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Blog Post · August 4, 2022

Video: Californians and the Environment

photo - Joshua Trees and Yellow Wildflowers in the Mojave Desert

Californians say their top environmental issue is water supply and drought, and most are unhappy with efforts by the state and their own communities to respond. While residents link drought and wildfires to climate change, they support only certain policies meant to address the problem. In a recent presentation, survey analyst Deja Thomas shared these and other findings from the latest PPIC survey on Californians and the environment and discussed insights from the report with survey analyst Rachel Lawler.

“In the context of a continuing drought and record-low reservoirs, both of which have likely affected the day-to-day lives of Californians, most adults say that water supply is at least somewhat of a problem.” Thomas said. Majorities feel that the state and local government, and the people in their part of California, are not doing enough to address the drought. Yet many Californians say they’ve made some effort to reduce water use.

Furthermore, amid the historic drought and another intense season of wildfires, Californians worry that the effects of climate change are bringing on more severe events. “More than three in four adults believe climate change has contributed to the state’s current drought as well as to recent wildfires,” Lawler said. “Majorities across regions and demographic groups say this—so this is a very common and widespread belief among Californians.”

Californians favor some state policies meant to address climate change—but not all of them. There is overwhelming support for requiring the state to reduce greenhouse gas emissions to below 1990 levels by 2030 as well as for requiring 100% of the state’s electricity to come from renewable sources by the year 2045. About 6 in 10 likely voters support a ban on new fracking permits by 2024; just under half support Governor Newsom’s executive order to ban gas-powered cars by 2035.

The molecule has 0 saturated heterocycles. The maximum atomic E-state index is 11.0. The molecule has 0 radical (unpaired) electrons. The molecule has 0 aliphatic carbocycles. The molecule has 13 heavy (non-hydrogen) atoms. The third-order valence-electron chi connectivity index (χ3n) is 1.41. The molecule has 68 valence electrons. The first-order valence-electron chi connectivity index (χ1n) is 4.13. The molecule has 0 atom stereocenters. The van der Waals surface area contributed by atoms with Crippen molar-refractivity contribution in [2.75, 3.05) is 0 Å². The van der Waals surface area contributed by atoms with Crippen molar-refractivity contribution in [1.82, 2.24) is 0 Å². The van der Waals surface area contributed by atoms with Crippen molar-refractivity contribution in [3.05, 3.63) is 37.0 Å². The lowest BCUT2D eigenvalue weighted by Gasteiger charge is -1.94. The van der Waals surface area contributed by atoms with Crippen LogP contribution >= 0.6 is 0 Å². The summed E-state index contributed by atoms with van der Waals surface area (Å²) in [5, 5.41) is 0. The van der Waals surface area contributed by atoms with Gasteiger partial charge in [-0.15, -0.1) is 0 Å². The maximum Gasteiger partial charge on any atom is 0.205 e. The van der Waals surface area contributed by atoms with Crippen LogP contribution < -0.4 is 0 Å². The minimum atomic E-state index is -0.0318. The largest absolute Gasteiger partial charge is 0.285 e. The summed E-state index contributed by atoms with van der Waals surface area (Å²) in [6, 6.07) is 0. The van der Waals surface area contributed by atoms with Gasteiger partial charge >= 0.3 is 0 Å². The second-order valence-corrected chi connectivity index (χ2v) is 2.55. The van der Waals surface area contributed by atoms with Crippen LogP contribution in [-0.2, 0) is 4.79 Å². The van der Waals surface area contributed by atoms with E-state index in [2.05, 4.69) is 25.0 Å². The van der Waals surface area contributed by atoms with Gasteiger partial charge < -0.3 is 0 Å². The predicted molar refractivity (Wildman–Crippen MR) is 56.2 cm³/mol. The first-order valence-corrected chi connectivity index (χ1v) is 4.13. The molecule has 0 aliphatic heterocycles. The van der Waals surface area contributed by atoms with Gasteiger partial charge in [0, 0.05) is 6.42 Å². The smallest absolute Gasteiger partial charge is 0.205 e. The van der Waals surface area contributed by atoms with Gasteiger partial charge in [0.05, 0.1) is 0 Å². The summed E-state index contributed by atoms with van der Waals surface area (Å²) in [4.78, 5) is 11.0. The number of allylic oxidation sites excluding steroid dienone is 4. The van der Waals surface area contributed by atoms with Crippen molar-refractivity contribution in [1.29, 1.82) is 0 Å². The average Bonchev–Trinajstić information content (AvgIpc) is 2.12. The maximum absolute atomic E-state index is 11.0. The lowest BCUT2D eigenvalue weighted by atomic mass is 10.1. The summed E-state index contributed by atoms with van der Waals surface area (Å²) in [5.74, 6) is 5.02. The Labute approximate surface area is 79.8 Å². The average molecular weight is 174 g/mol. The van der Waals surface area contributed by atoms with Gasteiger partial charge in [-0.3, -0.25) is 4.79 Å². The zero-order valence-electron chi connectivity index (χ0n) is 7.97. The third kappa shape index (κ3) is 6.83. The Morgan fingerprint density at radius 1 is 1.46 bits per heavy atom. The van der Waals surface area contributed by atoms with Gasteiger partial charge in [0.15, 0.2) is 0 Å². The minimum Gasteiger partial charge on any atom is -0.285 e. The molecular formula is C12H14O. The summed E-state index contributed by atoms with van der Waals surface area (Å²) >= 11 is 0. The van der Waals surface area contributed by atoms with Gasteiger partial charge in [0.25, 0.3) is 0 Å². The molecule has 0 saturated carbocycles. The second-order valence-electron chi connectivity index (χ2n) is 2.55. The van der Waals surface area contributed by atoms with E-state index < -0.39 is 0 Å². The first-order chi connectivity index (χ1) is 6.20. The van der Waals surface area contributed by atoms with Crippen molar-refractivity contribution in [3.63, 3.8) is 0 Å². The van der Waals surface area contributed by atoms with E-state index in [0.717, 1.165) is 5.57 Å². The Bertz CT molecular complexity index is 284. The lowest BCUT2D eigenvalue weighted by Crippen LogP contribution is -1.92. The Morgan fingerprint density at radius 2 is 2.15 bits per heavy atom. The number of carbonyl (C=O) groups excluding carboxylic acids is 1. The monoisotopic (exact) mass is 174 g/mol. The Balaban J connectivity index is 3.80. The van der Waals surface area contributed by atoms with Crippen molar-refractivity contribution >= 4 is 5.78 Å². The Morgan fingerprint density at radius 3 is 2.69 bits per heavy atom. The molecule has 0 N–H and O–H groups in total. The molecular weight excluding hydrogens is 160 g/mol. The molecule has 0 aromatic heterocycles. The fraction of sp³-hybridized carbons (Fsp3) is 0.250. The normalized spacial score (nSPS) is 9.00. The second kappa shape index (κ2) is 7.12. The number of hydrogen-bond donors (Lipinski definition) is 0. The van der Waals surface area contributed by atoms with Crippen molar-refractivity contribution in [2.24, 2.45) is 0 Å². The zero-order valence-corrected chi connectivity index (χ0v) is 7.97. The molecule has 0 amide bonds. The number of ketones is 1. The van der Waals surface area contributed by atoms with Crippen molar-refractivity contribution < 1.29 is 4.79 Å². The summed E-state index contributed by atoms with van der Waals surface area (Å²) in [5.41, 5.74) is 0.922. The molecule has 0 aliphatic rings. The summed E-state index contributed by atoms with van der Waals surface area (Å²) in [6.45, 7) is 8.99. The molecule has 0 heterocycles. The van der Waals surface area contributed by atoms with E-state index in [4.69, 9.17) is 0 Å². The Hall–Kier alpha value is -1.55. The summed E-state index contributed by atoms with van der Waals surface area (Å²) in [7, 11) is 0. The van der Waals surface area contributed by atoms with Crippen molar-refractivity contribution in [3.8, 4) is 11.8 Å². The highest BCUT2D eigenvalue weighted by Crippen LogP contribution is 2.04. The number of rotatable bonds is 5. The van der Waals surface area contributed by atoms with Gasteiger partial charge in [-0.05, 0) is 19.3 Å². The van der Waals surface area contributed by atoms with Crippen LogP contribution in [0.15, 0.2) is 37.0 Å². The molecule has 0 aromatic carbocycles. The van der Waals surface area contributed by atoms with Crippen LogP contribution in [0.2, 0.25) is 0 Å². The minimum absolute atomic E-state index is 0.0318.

A closer look at partisan support for these proposals reveals that Republicans and Democrats are deeply divided on all of the state’s climate change policies—and on whether California should prioritize developing renewable sources of energy or prioritize expanding production of oil, coal, and natural gas. “We’re seeing an increasing divide in views,” Thomas said. “Today, majorities of Democrats and independents would favor alternative energy while six in ten Republicans favor fossil fuels.”

However, when PPIC asked Californians about their willingness to pay more for electricity generated by renewable sources such as solar and wind energy, 44% of adults were willing to pay more, and 55% were not. This is a reversal from 2016, when 56% were willing and 40% were not.

Despite reluctance to pay extra for renewable energy sources, Californians do express widespread support for allowing wind power and wave energy off the coast. Thomas indicated that 81% of adults are in favor, with overwhelming support across demographic groups and regions.

“On a topic where this is so much division,” Lawler said, referring to debates over energy supply, “this is one area where there is agreement. It could be a good starting point for people in California to build consensus on issues.”


climate change Drought energy Forests and Fires Political Landscape Statewide Survey Water Supply Water, Land & Air wildfires